Friday, February 04, 2005

Clinton in 1998: "Save Social Security first!"

I posted an entry in January about that (link here). Bill Clinton first mentioned this in 1998 during his State of the Union address. (Sidebar: Notice that as much as Republicans detested Clinton, they never booed or catcalled at his SOTU speeches? Yet liberals the other night booed and catcalled Bush's speech, like the classless and childish little brats that they are).

According to Byron York's column at National Review Online:
In 1998, the major policy question in Washington was what to do with enormous anticipated federal budget surpluses. Republicans, arguing that a surplus meant the government was taking in too much money, wanted to cut taxes. Clinton wanted to kill any tax-cut proposal before it had a chance to gather support. So in his 1998 State of the Union speech, he came up with a famous slogan.

"What should we do with this projected surplus?" Clinton said. "I have a simple four-word answer: Save Social Security first."

Soon Clinton was going around the country, touting a coming Social Security "crisis." All of his administration's economic achievements, he said in February 1998, "are threatened by the looming fiscal crisis in Social Security." There should be no new spending — or, more importantly, no tax cuts — "before we take care of the crisis in Social Security that is looming when the baby boomers retire."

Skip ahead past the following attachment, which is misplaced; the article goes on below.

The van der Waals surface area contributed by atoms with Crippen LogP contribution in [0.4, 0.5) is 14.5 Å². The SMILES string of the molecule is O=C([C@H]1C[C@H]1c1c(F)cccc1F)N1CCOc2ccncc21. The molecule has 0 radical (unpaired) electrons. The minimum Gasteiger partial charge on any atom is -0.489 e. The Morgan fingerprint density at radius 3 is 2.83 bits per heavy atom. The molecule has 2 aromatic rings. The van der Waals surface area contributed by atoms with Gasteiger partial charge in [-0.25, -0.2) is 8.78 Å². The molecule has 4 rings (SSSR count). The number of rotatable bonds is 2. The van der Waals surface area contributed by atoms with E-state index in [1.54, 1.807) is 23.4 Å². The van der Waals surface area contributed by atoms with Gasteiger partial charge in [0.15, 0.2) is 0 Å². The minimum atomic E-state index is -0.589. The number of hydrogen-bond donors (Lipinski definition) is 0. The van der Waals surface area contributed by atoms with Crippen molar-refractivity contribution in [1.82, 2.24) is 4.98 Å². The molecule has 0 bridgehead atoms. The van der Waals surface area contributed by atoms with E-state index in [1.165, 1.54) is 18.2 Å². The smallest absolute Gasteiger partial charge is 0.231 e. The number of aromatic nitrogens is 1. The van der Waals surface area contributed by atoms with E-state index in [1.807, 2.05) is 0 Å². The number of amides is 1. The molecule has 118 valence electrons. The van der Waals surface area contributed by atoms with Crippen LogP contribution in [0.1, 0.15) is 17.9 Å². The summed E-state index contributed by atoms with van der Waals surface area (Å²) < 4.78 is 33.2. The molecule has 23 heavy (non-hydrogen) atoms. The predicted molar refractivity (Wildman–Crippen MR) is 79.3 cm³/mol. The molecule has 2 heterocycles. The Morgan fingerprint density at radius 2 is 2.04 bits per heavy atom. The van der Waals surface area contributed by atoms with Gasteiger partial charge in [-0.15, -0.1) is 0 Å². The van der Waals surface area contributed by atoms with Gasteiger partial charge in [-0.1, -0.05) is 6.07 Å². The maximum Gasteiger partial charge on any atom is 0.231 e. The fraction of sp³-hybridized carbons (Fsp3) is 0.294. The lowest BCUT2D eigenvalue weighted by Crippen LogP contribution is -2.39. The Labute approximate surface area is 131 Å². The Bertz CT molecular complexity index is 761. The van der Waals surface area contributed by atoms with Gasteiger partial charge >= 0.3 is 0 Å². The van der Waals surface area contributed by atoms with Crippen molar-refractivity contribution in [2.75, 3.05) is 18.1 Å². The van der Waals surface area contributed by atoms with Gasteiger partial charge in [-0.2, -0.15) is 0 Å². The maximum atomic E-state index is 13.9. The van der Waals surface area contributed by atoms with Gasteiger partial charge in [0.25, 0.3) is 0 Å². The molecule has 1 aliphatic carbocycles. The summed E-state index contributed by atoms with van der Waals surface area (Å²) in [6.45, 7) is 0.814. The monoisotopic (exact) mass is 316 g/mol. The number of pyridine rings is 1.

The column is great, and it's short, so please read it. It nails the hypocrisy of the left, just like my prior posting did. Granted, York does it better and with more research and quotes!

Gore said that in coming years — by 2032 — "Social Security faces a serious fiscal crisis." Everyone in the group stayed remarkably on-message as they warned that the future was dire.

"Save Social Security first," said Gore.

"Save Social Security first," said Gephardt.

"Save Social Security first," said Kennedy.

"Save Social Security first," said Boxer.

Today, some of those same lawmakers are leading the opposition to President Bush's initiative and no longer fear a crisis in Social Security. And indeed, by 1999, after GOP tax-cut proposals had been defeated and he escaped conviction in his Senate impeachment trial, Social Security's future became a less urgent issue to Clinton. In his 957-page autobiography, My Life, Clinton included no extended discussion of Social Security at all.
Basically, Clinton and the libs didn't want to give a tax cut, so they said we needed the "surplus" (which, by the way, wasn't even a real surplus...another topic for another day) to shore up Social Security and save it. Now that there is no surplus, they say Social Security is fine and we need to leave it alone.

Huh? There was plenty of money to save a deathly-ill Social Security in 1998 and 1999, but now there's no problem with Social it got better funded as the treasury lost money? Further proof at how far removed from basic economics the left is.